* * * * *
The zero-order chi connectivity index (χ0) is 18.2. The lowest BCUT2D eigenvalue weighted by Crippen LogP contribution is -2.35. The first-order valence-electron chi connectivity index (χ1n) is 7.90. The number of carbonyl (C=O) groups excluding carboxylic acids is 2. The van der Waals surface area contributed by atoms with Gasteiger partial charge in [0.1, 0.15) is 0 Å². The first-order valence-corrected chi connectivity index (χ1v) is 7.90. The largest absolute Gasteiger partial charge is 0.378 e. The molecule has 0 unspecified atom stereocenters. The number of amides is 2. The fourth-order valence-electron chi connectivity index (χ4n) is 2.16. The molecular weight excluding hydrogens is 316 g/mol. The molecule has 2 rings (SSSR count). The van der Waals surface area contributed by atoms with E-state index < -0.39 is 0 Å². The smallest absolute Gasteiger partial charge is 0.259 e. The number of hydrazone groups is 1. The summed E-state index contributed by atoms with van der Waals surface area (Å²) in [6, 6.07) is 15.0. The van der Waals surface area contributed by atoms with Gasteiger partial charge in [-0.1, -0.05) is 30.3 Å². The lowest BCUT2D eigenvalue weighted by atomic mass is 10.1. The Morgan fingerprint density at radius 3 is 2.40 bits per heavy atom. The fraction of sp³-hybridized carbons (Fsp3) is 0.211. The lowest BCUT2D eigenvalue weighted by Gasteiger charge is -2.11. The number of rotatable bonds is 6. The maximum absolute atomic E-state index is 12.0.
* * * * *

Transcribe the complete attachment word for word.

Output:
The zero-order chi connectivity index (χ0) is 18.2. The lowest BCUT2D eigenvalue weighted by Crippen LogP contribution is -2.35. The first-order valence-electron chi connectivity index (χ1n) is 7.90. The number of carbonyl (C=O) groups excluding carboxylic acids is 2. The van der Waals surface area contributed by atoms with Gasteiger partial charge in [0.1, 0.15) is 0 Å². The first-order valence-corrected chi connectivity index (χ1v) is 7.90. The largest absolute Gasteiger partial charge is 0.378 e. The molecule has 0 unspecified atom stereocenters. The number of amides is 2. The fourth-order valence-electron chi connectivity index (χ4n) is 2.16. The molecular weight excluding hydrogens is 316 g/mol. The molecule has 2 rings (SSSR count). The van der Waals surface area contributed by atoms with E-state index < -0.39 is 0 Å². The smallest absolute Gasteiger partial charge is 0.259 e. The number of hydrazone groups is 1. The summed E-state index contributed by atoms with van der Waals surface area (Å²) in [6, 6.07) is 15.0. The van der Waals surface area contributed by atoms with Gasteiger partial charge in [-0.1, -0.05) is 30.3 Å². The lowest BCUT2D eigenvalue weighted by atomic mass is 10.1. The Morgan fingerprint density at radius 3 is 2.40 bits per heavy atom. The fraction of sp³-hybridized carbons (Fsp3) is 0.211. The lowest BCUT2D eigenvalue weighted by Gasteiger charge is -2.11. The number of rotatable bonds is 6. The maximum absolute atomic E-state index is 12.0.